Matthew: in the moment. So I was just gonna say, going back to your earlier point, the mistakes we made. Often, we would get, suppose a bit cocky, and I think, you know, why don’t we do something a bit more extravagant and maybe develop a sanitation plan, or maybe we can develop Some, you know, training women’s entrepreneurial ship, access to college. All great things. All really important things that, you know, people are very grateful for. But there are ideas, And, therefore, they were kind of delivered in community, probably not in the best way. Probably, they weren’t the priorities people were looking for. And they never therefore had the traction, whereas providing the most unconditional resource there is.
Matthew: There’s 2 things. 1, it puts, You know, the ball in their court. But, also, it just shows trust. You know? We we trust them to do the right thing and, goodness, have the Community, we’ve been lucky enough to work with on that.
Dennis: Also, going back to your model. When it comes to marketing messages like, let’s just say I’m a potential donor. And there’s 2 websites I can have a look at. 1 website shows like a really nice flat set program on like all the initiatives they research and they’re gonna do. And the other program shows like, well, let’s just simplify it a little bit more. You give us money, we give money to the communities. Have there been any challenges for you to communicate that Actually, what seems to be so much simpler is the much more effective way.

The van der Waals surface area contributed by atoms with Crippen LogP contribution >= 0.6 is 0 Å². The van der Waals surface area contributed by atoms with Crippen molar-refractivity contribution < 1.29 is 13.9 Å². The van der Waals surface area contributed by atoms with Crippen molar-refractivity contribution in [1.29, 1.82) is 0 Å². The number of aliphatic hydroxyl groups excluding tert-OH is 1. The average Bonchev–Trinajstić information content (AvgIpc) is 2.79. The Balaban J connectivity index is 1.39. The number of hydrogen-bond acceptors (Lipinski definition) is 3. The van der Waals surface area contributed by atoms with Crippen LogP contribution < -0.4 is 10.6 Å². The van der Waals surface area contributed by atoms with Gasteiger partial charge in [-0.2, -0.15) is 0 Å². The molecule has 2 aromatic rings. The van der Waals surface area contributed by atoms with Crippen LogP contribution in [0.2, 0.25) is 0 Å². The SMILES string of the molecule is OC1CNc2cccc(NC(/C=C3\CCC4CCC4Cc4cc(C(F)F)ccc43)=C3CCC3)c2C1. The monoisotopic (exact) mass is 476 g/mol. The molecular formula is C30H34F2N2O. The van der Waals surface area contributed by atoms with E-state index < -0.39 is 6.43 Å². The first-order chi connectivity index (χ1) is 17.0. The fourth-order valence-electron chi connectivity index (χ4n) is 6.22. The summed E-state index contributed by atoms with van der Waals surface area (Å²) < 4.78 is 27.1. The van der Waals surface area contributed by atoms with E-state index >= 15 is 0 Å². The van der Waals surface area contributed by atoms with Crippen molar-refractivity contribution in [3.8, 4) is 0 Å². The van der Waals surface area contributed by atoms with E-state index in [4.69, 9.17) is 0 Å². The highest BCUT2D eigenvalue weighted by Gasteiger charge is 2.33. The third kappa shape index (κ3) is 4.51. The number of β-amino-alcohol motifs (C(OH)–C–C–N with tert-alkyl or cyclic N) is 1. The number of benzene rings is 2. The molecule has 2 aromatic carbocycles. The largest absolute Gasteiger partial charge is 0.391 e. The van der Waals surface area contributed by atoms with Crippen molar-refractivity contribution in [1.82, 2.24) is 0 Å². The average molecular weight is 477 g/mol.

Matthew: You’re absolutely right. And just as I said, there’s a tendency for charities To kind of have a standard look and a standard call for action. I think a lot of donors, a lot of people who are supporting charities also are happy in that mindset where they see, a child, you know, afflicted by a dreadful disease or suffering from dreadful, you know, malnutrition, the consequences of poverty in saying, you know, if you support this fantastic European, slightly paternalistic organization, they will step in and do the right thing. So actually presenting ourselves as saying, you know, we don’t have any silver bullet. We’re not, you know, the saviors here. All we’ve stumbled upon very luckily, And as everyone should do, it’s 300 studies. This show very clearly in black and white that the best thing you can possibly do, Based on poverty alleviation, but more importantly, from where we stand, for for conservation is just by giving people money. That’s the way you should go.
Matthew: So we have Always had and been very lucky to have a group of curious supporters who are willing to dig, who look into our Stories look into our our narratives and actually ask for a great deal more impact data than you might expect because they like the idea. They like the idea that there’s Clever way that you can have far more impact, far less money, but they wanna be persuaded. So early on, we had, people like the effect of altruists And and, mister McCaskill looking at us, and they gave us very high star ratings. Said, you know, this is the way forward. We’ll also even more likely to find So I’m seeing you, I I think, you know, approve of the simplicity, the cost effectiveness, and and the fairness of our approach. And They are pretty much our donor base now. It’s people who have, you know, dug under the surface, looked at this for more than just, you know, some feel good images of, You know? Yes. The Naras is a charity and decided to back us on the basis of, you know, the evidence of impact.